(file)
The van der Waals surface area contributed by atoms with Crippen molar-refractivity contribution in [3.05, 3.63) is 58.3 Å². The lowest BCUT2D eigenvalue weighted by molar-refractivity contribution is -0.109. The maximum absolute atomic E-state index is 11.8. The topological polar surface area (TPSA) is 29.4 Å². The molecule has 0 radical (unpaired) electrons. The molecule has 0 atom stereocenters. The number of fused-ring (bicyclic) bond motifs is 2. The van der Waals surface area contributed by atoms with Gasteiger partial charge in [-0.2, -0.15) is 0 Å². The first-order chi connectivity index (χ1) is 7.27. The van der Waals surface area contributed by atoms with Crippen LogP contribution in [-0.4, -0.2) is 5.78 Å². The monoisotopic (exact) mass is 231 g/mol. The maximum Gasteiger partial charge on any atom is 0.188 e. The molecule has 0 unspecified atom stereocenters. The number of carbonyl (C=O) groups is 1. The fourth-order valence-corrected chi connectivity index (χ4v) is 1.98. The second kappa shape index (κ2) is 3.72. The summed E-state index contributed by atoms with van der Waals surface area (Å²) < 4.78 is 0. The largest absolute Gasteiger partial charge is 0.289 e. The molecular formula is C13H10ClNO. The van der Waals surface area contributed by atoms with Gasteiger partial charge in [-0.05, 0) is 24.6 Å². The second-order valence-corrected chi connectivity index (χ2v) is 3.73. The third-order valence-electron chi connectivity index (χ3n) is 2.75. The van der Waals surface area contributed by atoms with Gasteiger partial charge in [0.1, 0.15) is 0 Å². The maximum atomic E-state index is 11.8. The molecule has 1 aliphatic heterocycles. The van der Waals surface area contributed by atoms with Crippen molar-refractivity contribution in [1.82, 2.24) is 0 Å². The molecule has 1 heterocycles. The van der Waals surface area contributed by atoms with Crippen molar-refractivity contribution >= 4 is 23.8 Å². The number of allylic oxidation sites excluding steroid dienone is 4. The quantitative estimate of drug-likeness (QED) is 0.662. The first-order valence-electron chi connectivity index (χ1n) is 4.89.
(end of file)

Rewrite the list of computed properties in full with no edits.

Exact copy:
The van der Waals surface area contributed by atoms with Crippen molar-refractivity contribution in [3.05, 3.63) is 58.3 Å². The lowest BCUT2D eigenvalue weighted by molar-refractivity contribution is -0.109. The maximum absolute atomic E-state index is 11.8. The topological polar surface area (TPSA) is 29.4 Å². The molecule has 0 radical (unpaired) electrons. The molecule has 0 atom stereocenters. The number of fused-ring (bicyclic) bond motifs is 2. The van der Waals surface area contributed by atoms with Gasteiger partial charge in [-0.2, -0.15) is 0 Å². The first-order chi connectivity index (χ1) is 7.27. The van der Waals surface area contributed by atoms with Crippen LogP contribution in [-0.4, -0.2) is 5.78 Å². The monoisotopic (exact) mass is 231 g/mol. The maximum Gasteiger partial charge on any atom is 0.188 e. The molecule has 0 unspecified atom stereocenters. The number of carbonyl (C=O) groups is 1. The fourth-order valence-corrected chi connectivity index (χ4v) is 1.98. The second kappa shape index (κ2) is 3.72. The summed E-state index contributed by atoms with van der Waals surface area (Å²) < 4.78 is 0. The largest absolute Gasteiger partial charge is 0.289 e. The molecular formula is C13H10ClNO. The van der Waals surface area contributed by atoms with Gasteiger partial charge in [-0.05, 0) is 24.6 Å². The second-order valence-corrected chi connectivity index (χ2v) is 3.73. The third-order valence-electron chi connectivity index (χ3n) is 2.75. The van der Waals surface area contributed by atoms with Gasteiger partial charge in [0.1, 0.15) is 0 Å². The maximum atomic E-state index is 11.8. The molecule has 1 aliphatic heterocycles. The van der Waals surface area contributed by atoms with Crippen molar-refractivity contribution in [1.82, 2.24) is 0 Å². The molecule has 1 heterocycles. The van der Waals surface area contributed by atoms with Crippen molar-refractivity contribution >= 4 is 23.8 Å². The number of allylic oxidation sites excluding steroid dienone is 4. The quantitative estimate of drug-likeness (QED) is 0.662. The first-order valence-electron chi connectivity index (χ1n) is 4.89.